Isle Royale National Park
Isle Royale National Park  is a United States National Park comprised of Isle Royale and the surrounding waters and small islands, a wilderness preserve in northwest Lake Superior. It's easily identified on maps of the Great Lakes: Lake Superior resembles the profile of a snarling wolf; Isle Royale is the eye. Although it's closer to Ontario, Canada, or even Minnesota, USA, it's part of the state of Michigan. Its French name might lead you to pronounce it "eel roy-AL", but the common pronunciation is the anglicized version, "ile ROY-ul".
Isle Royale is currently a wilderness preserve first, a sanctuary for those seeking to experience it second, and a travel destination third. Although it accommodates all of these uses, that's the order of priority they take. So wildlife gets the run of the island, and human visitors are generally restricted to established trails and accessible lakes, with leave-no-trace camping protocols in effect. Modern conveniences and comforts are very limited; away from the small ports on either end of the island, "running water" means "a creek", and only "outhouse" pit toilets are available. (Many of the more accessible ones are stocked with toilet paper, but bring your own or be prepared to improvise.)
Lake Superior winters close the park from November through mid-April, with limited access before Memorial Day and after Labor Day; Isle Royale is the only U.S. National Park Service park to shut down altogether for the winter. Because of this, along with its geographic isolation and challenging ruggedness, it receives fewer visitors in a year (17,500 in 2005) than many national parks endure in a day. Those visitors stay a remarkable average of 4-5 days each (even counting day-trippers), but it still has one of the lowest visitors-per-square-mile figures outside of the huge Alaskan parks. Which is, of course, a large part of its appeal. And it leaves these visitors wanting more with the NPS's highest return-visit rate.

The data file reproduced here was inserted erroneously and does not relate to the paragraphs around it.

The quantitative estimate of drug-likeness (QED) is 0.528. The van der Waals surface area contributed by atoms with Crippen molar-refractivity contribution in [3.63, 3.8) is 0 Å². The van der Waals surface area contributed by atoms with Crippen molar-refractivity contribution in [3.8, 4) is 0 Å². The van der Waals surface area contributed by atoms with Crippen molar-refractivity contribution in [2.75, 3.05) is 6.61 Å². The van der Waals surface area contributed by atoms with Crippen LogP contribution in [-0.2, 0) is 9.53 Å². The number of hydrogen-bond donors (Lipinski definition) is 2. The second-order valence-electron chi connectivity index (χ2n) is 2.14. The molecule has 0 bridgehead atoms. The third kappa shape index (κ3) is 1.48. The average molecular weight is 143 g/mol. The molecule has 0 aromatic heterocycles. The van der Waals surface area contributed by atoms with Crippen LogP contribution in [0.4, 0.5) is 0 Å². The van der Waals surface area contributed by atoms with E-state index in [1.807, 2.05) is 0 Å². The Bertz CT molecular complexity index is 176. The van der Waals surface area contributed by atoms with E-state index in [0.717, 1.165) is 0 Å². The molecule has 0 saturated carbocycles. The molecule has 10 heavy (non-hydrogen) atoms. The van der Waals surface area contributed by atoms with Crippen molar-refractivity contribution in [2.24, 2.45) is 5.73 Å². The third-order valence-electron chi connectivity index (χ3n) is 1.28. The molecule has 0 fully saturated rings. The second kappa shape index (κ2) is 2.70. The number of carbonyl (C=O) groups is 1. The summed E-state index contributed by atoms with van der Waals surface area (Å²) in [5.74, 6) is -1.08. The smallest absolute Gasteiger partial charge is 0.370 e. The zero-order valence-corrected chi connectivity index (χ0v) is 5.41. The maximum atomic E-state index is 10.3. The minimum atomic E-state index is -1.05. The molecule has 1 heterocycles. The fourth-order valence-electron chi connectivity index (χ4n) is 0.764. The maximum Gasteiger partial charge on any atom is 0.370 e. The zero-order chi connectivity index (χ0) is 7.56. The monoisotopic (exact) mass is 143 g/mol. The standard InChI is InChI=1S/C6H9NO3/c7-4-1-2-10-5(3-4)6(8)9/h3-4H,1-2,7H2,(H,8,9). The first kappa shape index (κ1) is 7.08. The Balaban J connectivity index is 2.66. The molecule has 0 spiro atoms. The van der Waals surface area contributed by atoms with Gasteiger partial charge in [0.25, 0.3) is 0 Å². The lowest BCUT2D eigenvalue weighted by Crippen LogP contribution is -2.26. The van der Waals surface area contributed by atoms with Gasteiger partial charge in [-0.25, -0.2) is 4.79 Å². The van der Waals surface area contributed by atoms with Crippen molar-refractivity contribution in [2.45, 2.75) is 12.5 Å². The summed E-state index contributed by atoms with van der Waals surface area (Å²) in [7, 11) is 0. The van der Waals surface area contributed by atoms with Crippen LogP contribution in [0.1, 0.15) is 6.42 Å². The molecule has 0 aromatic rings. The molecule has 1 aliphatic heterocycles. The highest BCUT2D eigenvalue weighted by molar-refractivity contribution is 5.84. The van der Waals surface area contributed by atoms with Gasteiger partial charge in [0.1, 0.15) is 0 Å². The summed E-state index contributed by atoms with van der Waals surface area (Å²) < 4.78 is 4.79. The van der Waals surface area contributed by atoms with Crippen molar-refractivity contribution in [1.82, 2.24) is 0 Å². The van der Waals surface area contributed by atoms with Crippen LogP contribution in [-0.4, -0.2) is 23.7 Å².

Over four millennia ago, Native Americans began visiting Isle Royale to dig for copper, to tap maple trees for sugar, and to fish. Since Europeans came to the area, it's been host to whitefish fisheries, a series of unprofitable copper mining efforts, and a resort community around 1900. In the 1920s, Detroit News journalist Albert Stoll Jr. visited Isle Royale, saw what commercial exploitation was beginning to do to undermine the wilderness, and campaigned for its protection; a plaque in his honor was later placed near the tip of Scoville Point. Isle Royale National Park was established by Congress in 1931, and the last of the land de-privatized in 1940 (with a few of the land owners given lifetime leases). The archipelago was designated a Wilderness Area in 1976, and named an International Biosphere Reserve in 1980.
The archipelago (consisting of Isle Royale itself and dozens of smaller islands) is the edge of a geologic fault which pushed up from the lake floor and was scoured by ice-age glaciers into a long, ridged island, with lakes and inlets of Lake Superior filling in low points between some of the ridges. The south sides of these ridges and the south lakeshore tend to be more gently sloped; the north sides and lakeshore more steep. Crossing from one side of the island to the other isn't usually a great distance, but because of the ridges can involve a lot of climbing and descending.
The island and its ridges run roughly WSW-to-ENE end to end, but for informal navigational purposes they're usually described as if they ran directly west-to-east (a notion reinforced by the orientation of the park service's official map). When using a compass, keep in mind the island's true orientation. The Greenstone Ridge runs the length of the island, with a trail along most of its crest. Isle Royale itself is 45 miles (74 km) long and 9 miles (14 km) at its widest, with an area of about 205 mi² (530 km²). The highest point on the island is Mount Desor at 1394 feet (425 m) above sea level – about 800 feet (245 m) above lake level – with several other spots along the Greenstone above 1200 feet (365 m) in elevation.
Flora and fauna